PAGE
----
By: Courtney Hall, a first-year public relations student and avid traveller | Tuesday, March 22, 2016
Travel overnight and voilà, a night’s accommodation is taken care of!
Most first-time backpackers have an idea of what a hostel is like, and no, it’s not like the movie Hostel. Being a solo female traveller, staying in safe and social hostels were a must and essential for meeting new friends and feeling comfortable in my many homes-away-from-home. Most have big shared common areas like; a bar, living room, kitchen and all have their own unique layout and style. I once stayed in a hostel in Madrid that had marble fountains in every room for €15 a night. Hostel websites allow you to see photos, ratings and prices before booking. However, one lesson that I have learned is to track where the hostels are located; a safe area is critical, especially if you are travelling solo. Now, grab your phone and download the Hostelworld and Hostelbookers apps; they are absolute savours for on-the-go booking.
Not the type of surfing you were expecting on vacation? Couch surfing is one of my personal favourites. Not only do you get to choose who you stay with, but it’s free. I typically choose to stay with female hosts with a good rating and charm for hospitality. Simply; create a profile on Couchsurfing, and type in your destination and vacation dates, it’s much like booking a hotel or hostel. You will see personal profiles of hosts in whatever city you choose, and the hosts can see your profile. The key to couch surfing is that both parties are compatible and feel safe. The idea is that you feel as though you are calling up a friend and asking if you can crash on their couch. In addition to a place to sleep, most hosts will teach you the tips and tricks of their city while new friendships are instantly created. Some hosts may have their couch status as “Not available, (but I can hang out)” which is a great way make a new friend if your host is busy.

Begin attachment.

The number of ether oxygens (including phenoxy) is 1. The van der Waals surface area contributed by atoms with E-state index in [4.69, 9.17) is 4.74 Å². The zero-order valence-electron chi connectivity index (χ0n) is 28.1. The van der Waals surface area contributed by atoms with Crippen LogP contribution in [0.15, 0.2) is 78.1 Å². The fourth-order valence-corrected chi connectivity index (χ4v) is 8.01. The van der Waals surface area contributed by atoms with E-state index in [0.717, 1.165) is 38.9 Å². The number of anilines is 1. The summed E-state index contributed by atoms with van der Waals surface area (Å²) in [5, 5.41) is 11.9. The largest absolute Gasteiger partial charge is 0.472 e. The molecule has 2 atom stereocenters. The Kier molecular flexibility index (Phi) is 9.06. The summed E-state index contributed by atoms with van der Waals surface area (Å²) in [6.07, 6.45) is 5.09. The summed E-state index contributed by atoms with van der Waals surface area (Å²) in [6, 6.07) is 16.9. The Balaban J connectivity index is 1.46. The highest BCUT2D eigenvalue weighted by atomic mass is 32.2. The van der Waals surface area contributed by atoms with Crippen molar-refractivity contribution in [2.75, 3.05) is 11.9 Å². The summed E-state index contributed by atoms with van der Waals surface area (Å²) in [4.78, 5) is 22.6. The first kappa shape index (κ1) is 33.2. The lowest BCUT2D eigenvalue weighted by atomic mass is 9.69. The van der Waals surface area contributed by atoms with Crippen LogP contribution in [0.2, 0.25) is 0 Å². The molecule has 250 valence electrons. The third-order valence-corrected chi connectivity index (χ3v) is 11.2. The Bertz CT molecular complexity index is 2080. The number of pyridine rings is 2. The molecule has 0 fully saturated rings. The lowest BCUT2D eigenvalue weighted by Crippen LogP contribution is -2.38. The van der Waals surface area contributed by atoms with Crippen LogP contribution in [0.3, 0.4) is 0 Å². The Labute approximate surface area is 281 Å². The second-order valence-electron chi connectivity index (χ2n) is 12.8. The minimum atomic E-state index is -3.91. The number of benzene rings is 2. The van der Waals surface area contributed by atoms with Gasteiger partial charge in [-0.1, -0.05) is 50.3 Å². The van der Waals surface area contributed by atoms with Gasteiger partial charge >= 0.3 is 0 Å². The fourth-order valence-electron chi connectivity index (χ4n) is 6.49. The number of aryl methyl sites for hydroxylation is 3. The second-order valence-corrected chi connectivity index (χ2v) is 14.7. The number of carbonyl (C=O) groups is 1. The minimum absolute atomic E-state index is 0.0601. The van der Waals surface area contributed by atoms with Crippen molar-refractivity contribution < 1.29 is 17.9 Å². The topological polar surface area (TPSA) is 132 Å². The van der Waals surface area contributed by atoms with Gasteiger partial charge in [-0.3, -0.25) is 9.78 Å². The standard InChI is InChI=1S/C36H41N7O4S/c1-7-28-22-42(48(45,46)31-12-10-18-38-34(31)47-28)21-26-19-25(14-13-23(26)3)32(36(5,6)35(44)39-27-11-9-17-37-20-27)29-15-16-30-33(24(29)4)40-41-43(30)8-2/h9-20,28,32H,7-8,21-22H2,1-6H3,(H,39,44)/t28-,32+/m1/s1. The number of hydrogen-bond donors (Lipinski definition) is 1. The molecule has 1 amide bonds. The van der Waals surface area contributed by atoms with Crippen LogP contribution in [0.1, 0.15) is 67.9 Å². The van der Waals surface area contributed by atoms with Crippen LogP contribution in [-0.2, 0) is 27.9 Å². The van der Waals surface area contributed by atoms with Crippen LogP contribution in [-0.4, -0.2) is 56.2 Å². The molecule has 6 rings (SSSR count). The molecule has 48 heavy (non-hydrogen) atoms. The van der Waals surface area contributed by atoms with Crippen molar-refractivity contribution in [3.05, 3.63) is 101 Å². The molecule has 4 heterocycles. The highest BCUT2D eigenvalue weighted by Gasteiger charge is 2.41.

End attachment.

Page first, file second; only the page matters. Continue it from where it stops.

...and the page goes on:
Introducing the modern day bed and breakfast! Airbnb can be a cheap sleep or a luxury stop-over. Unfortunately, as backpackers, we don’t get luxury. Here’s how it works: check out Airbnb. Much like Couchsurfing you will create a profile; making it safe for yourself and your host. The great thing about Airbnb is that you can choose to rent a private room in someone’s apartment rather than an ol’ couch. My favourite stays were with older folk who were interested in meeting new people and rented out their spare bedroom just for the fun of it. The hospitality was similar to staying in a bed and breakfast and yes, sometimes they will cook you breakfast. It felt like home for a moment, and a safe place to return to after a day of sightseeing.
If you’re a backpacker then you’re a camper. You’re practically prepared already; grab yourself a tent, a pack of matches and you’re set. Ok, maybe that’s exaggerated. But have you even tried to find accommodation in Germany for Oktoberfest? Germany is covered with great camp grounds. I found two friends with the camping essentials and we had a trip of a lifetime. The camp grounds were equipped with showers, taps with drinking water, and electrical outlets, all for €10 a night. Warning, this is not recommended for those that could melt in the rain.
Your next two questions should be; “What is my budget?” and “How adventurous am I?” Then re-read this post. In the end, we only regret the chances we didn’t take.